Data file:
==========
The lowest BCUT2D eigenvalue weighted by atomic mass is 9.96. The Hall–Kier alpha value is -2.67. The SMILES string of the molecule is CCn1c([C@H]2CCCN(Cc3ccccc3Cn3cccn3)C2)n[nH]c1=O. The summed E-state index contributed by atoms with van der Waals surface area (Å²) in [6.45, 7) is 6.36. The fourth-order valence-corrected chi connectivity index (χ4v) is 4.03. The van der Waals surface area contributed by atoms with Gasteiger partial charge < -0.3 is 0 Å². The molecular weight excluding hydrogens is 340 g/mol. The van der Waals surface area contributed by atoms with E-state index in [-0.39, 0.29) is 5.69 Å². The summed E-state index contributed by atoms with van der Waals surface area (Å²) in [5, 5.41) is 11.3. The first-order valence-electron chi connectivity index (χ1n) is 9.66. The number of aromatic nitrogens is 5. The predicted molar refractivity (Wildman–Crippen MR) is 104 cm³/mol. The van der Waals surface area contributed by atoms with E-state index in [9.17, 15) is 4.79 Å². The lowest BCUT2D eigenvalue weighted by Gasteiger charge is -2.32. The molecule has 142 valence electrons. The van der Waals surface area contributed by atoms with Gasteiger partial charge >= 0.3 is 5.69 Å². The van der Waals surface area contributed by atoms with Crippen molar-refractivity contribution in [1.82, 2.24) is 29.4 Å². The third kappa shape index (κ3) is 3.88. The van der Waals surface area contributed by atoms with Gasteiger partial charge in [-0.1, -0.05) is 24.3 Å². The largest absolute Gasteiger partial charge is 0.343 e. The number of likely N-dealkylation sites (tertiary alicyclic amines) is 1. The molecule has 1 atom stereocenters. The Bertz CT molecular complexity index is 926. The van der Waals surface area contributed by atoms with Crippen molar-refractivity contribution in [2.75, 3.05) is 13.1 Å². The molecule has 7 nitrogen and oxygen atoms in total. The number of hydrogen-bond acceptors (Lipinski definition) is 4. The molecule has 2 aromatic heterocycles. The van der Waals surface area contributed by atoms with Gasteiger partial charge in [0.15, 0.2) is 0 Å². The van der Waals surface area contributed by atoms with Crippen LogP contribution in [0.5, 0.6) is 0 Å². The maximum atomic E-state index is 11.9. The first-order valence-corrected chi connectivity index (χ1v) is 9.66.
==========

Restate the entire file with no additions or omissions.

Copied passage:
The lowest BCUT2D eigenvalue weighted by atomic mass is 9.96. The Hall–Kier alpha value is -2.67. The SMILES string of the molecule is CCn1c([C@H]2CCCN(Cc3ccccc3Cn3cccn3)C2)n[nH]c1=O. The summed E-state index contributed by atoms with van der Waals surface area (Å²) in [6.45, 7) is 6.36. The fourth-order valence-corrected chi connectivity index (χ4v) is 4.03. The van der Waals surface area contributed by atoms with Gasteiger partial charge < -0.3 is 0 Å². The molecular weight excluding hydrogens is 340 g/mol. The van der Waals surface area contributed by atoms with E-state index in [-0.39, 0.29) is 5.69 Å². The summed E-state index contributed by atoms with van der Waals surface area (Å²) in [5, 5.41) is 11.3. The first-order valence-electron chi connectivity index (χ1n) is 9.66. The number of aromatic nitrogens is 5. The predicted molar refractivity (Wildman–Crippen MR) is 104 cm³/mol. The van der Waals surface area contributed by atoms with E-state index in [9.17, 15) is 4.79 Å². The lowest BCUT2D eigenvalue weighted by Gasteiger charge is -2.32. The molecule has 142 valence electrons. The van der Waals surface area contributed by atoms with Gasteiger partial charge >= 0.3 is 5.69 Å². The van der Waals surface area contributed by atoms with Crippen molar-refractivity contribution in [1.82, 2.24) is 29.4 Å². The third kappa shape index (κ3) is 3.88. The van der Waals surface area contributed by atoms with Gasteiger partial charge in [-0.1, -0.05) is 24.3 Å². The largest absolute Gasteiger partial charge is 0.343 e. The number of likely N-dealkylation sites (tertiary alicyclic amines) is 1. The molecule has 1 atom stereocenters. The Bertz CT molecular complexity index is 926. The van der Waals surface area contributed by atoms with Crippen molar-refractivity contribution in [2.75, 3.05) is 13.1 Å². The molecule has 7 nitrogen and oxygen atoms in total. The number of hydrogen-bond acceptors (Lipinski definition) is 4. The molecule has 2 aromatic heterocycles. The van der Waals surface area contributed by atoms with Gasteiger partial charge in [0.15, 0.2) is 0 Å². The van der Waals surface area contributed by atoms with Crippen LogP contribution in [0.5, 0.6) is 0 Å². The maximum atomic E-state index is 11.9. The first-order valence-corrected chi connectivity index (χ1v) is 9.66.